Sindane family loses appeal bid against mining giant Exxaro

Pain and anguish have set in at the Sindane household following the court judgment to have them vacate the property they owned for 60 years. They will now have to be content with being relocated to Phumulani Agri-Village, near Belfast in Mpumalanga.

The family held out for a few years to retain their homestead, making it the only household to put up a fight against Exxaro’s expansion plans.

Last week the high court refused the family to appeal its decision, arguing there was no prospect of another court of similar status coming to a different conclusion.

In its original judgment, Judge Susanna Cowen ruled that the family’s patriarch, Frans Sindane had been within his rights to enter into the agreement with Exarro and that such an agreement was valid.

However, the family contradicted the court’s reasoning, arguing that the refusal to leave their home of many years was because Sindane, who died in 2019, did not have the authority to enter into an agreement with Exxaro on behalf of the family to relocate the family’s homestead.

The family will now have to move to be resettled to a community built by Exxaro, a place called Phumulani Agri-Village, estabshed in February 2022.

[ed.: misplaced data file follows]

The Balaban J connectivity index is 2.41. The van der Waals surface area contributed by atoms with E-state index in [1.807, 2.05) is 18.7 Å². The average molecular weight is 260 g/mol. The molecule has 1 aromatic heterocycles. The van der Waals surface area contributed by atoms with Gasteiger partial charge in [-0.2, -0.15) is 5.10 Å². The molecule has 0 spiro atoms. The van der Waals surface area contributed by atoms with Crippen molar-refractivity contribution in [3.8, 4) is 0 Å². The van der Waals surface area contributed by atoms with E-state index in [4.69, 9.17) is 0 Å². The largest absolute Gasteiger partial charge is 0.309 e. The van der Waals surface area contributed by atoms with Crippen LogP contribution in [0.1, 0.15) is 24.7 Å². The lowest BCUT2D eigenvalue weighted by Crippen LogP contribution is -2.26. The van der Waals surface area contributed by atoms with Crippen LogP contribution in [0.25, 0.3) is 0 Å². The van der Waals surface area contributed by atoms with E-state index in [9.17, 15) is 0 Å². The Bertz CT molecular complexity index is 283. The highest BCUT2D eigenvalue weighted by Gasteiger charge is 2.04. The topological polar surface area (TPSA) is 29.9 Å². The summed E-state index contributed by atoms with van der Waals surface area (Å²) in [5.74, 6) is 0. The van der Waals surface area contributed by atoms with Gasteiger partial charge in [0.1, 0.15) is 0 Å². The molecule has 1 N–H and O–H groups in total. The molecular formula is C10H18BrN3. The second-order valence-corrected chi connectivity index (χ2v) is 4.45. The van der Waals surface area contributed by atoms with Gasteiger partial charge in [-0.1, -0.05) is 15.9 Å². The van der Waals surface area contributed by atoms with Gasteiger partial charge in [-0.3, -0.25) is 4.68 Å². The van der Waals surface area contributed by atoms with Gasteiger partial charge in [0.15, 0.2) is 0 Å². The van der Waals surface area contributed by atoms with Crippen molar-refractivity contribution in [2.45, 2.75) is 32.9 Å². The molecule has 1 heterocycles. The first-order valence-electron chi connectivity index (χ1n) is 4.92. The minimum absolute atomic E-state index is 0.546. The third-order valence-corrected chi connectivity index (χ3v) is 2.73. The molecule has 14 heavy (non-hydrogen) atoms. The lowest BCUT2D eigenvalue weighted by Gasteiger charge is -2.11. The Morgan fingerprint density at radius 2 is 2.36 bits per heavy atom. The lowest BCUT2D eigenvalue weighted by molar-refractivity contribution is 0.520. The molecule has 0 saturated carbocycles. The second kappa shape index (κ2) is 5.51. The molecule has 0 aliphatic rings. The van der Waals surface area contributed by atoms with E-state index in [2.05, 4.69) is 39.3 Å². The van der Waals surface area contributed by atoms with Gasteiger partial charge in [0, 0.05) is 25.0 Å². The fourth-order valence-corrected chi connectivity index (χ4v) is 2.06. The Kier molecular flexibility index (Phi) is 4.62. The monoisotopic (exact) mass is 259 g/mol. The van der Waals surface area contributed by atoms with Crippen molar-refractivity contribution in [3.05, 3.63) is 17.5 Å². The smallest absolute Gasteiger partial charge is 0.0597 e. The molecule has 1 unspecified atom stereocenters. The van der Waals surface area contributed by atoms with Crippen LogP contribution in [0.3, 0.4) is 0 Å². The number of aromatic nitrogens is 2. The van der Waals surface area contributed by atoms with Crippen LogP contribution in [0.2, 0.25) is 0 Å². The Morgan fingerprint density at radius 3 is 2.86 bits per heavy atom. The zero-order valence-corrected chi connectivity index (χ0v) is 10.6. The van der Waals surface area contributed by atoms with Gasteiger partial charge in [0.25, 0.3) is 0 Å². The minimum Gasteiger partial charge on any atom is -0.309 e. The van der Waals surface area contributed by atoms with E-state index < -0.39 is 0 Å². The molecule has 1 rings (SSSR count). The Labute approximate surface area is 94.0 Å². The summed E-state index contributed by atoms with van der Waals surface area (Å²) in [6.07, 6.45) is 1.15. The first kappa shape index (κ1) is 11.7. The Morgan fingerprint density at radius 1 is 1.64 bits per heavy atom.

The project’s was created to develop rural communities and is made up of 246 hectares of residential land and 166 hectares agricultural land.

The family held out for a number of years to retain their homestead, making it the only family to put up a fight after other families were resettled by Exxaro, to make way for its coal project in the area, a process that began in 2013.

The Sindane family’s homestead is situated within 100m of a mining site run by the mining company.

Cowen last week found the Sindane family had no prospects of successfully overturning her judgement, and that changing legal representatives was not a good enough reason to grant the family leave to appeal.

“In my view, the explanation for the further delay in the January period is in part understandable as it is characterised with efforts to obtain new legal representation, which, on the information supplied, was frustrated less by the occupiers and more by their lawyers,” Cowen found.

“In this regard, at least on the face of it, it is not reasonable for a firm of attorneys merely to refuse to assist their clients in the circumstances of this case ‘due to capacity constraints’.

“Moreover, the erstwhile attorneys are still on record and at no stage withdrew,” Cowen said.

“And even if there was a legitimate basis to withdraw, they ought still to have communicated with Exxaro, explained their position and requested an extension on behalf of their clients and once attending thereto, to formally withdraw. But they did nothing, and indeed remain on record.”

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